I’m not too keen on the idea of really shooting another man in the head with an AK-47 in the horrific heat of war, but isn’t it a wonder how our fantasies take us to some pretty heavy territory? I have a terrific time being a soldier in a world war in Modern Warfare 3. Some people hate the idea of a game like this, and I kind of understand where they’re coming from. But I’m not here to debate the rights and wrongs of war in our videogames—I’m here to proclaim Modern Warfare 3 the most intense, the most convincing first-person shooter I’ve ever played.
The word “convincing” may be a bit touchy. There’s no simulation that will ever be real; there will never be a substitute for what it’s really like to be in the horrific heat of war. I feel lame for even broaching the conversation, but there are a few moments in Modern Warfare 3 that, at the very least, left me thinking about the drama and impact of a battle. Good art makes you feel something, makes you ponder—I think there are a few artful moments in Modern Warfare 3, even in its loudest, most obnoxious cacophonies. Even when it falls flat on its face.
In its most spectacular form, Modern Warfare 3 creates awesome scenes of chaos and destruction that left me screaming “holy f***” in a combination of utter surprise and excitement. When the faceless, towering building in Berlin came crashing down around me, I felt something awfully new and tactile for a videogame thrillride. There’s another back-of-the-box word for you—thrillride. It really does encapsulate the Modern Warfare 3 experience.
You know what you’re getting into if you’ve played Modern Warfare 2. It really is more of the same, but the set pieces are new, the presentation’s handled more skillfully, and there’s enough new detail to the world creation that I never once felt like I was getting short-changed. In fact, I was spectacularly entertained pretty much every step of the way.
There’s a story in here, swirling behind the manic action, about Russians and rogue villains that could stand as sort of a Cold War allegory for the modern age. I don’t remember much of the twists and turns, but there’s something to be said about the fact that I didn’t cringe during the breathless dialogue exchanges that drop vague references to nationalism and heroics. Film director and writer Paul Haggis, who penned Crash and Quantum of Solace, is credited with help on the story; you never know just how much value and commitment comes from the big names that put their touch on a final game story, but it’s emblematic of a larger question: How were the larger cinematic beats crafted for Modern Warfare 3?
Some people won’t just hate Modern Warfare 3 for its war—a terrorist “let’s one-up ‘No Russian’” sequence will get plenty of people hopping mad—but those pure, impassioned voices who rail against games that you watch for their thrills won’t be short on vitriol, either. And I take special note of the cinematic moments, because they really are at a level of craft and vivid imagination that we don’t get in most titles—and they make lesser games seem kind of silly in comparison. Modern Warfare 3 does a bang-up job of keenly transitioning gameplay to observation, even when it resorts to having you just attack a button prompt when some wildly entertaining sequence unfolds around you.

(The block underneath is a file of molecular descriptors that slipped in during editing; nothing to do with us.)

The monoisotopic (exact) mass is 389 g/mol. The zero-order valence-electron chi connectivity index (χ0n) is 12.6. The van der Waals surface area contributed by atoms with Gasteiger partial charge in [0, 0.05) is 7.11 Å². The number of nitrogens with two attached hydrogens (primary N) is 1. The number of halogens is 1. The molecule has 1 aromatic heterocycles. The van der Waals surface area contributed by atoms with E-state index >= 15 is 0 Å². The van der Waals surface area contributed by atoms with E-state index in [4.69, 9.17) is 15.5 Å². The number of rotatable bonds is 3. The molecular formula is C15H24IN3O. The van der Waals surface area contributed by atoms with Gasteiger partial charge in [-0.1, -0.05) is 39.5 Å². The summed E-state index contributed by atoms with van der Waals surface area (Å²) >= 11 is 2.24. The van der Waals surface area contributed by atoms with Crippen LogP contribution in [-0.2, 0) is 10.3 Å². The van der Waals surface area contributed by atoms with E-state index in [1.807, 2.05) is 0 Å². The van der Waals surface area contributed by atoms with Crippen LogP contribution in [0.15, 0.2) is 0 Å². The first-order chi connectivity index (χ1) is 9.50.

The shootouts are often scripted, sure, but that’s Modern Warfare’s brand of engagement, and everyone’s scrambling to match its architecturally masterful level design and tremendous aesthetic setup. That march into the financial district of New York, on top of a Stock Exchange floor—and after pushing through a surfaced nuclear sub—is simply awesome.
This game just works for me, on too many levels, as someone who, honestly, really could do without the theme and is tired of so much of what the game represents. I’m tiring of bullet-sponge mechanical devices; Modern Warfare 3 goes the complete opposite, feeling so damn satisfying with its emphasis on quick kills and exceptionally powerful ordnance that does damage across a glorious 60-frames-per-second setting. I love the set pieces—slinking through the canal leading up to a Czech castle, piercing the darkness of a prison ward, marching through a sandstorm and the disorientation it brings.
Really, what were you expecting from this game? I guess I was expecting to be tired of more Call of Duty, especially after the exodus of so much Infinity Ward talent, but I got some of the best gaming entertainment this year. When you factor in the multiplayer components and the Elite connection, the conversation obviously goes in a different direction. I’m no monumental expert and don’t live online; I had a great conversation with a fellow player named Skrewattack—who was utterly kicking my ass in team deathmatch—who gleefully explained the nuances of the guns, the perk additions that rearranged some key points, and who seemed as obnoxiously and lovingly loud and entertained as I was playing hours at a time across the many modes. The addition of Kill Confirmed, where you have to grab a medal from your victim to seal the deal, will be getting me locked into hours of play as the game goes live and is filled with gamers from around the world. I’ll be playing Modern Warfare 3 again, for certain, after I write this review—and I don’t think I can say that about any other game I’ve played this year.
SUMMARY: Modern Warfare 3 creates awesome scenes of chaos and destruction that left me screaming “holy f***” in a combination of utter surprise and excitement.
- THE GOOD: Awesome presentation
- THE BAD: Could do without the modern warfare
- THE UGLY: That knifing to the neck
Call of Duty: Modern Warfare 3 is available on Xbox 360, PlayStation 3, Nintendo Wii, and PC. Primary version reviewed was on the Xbox 360.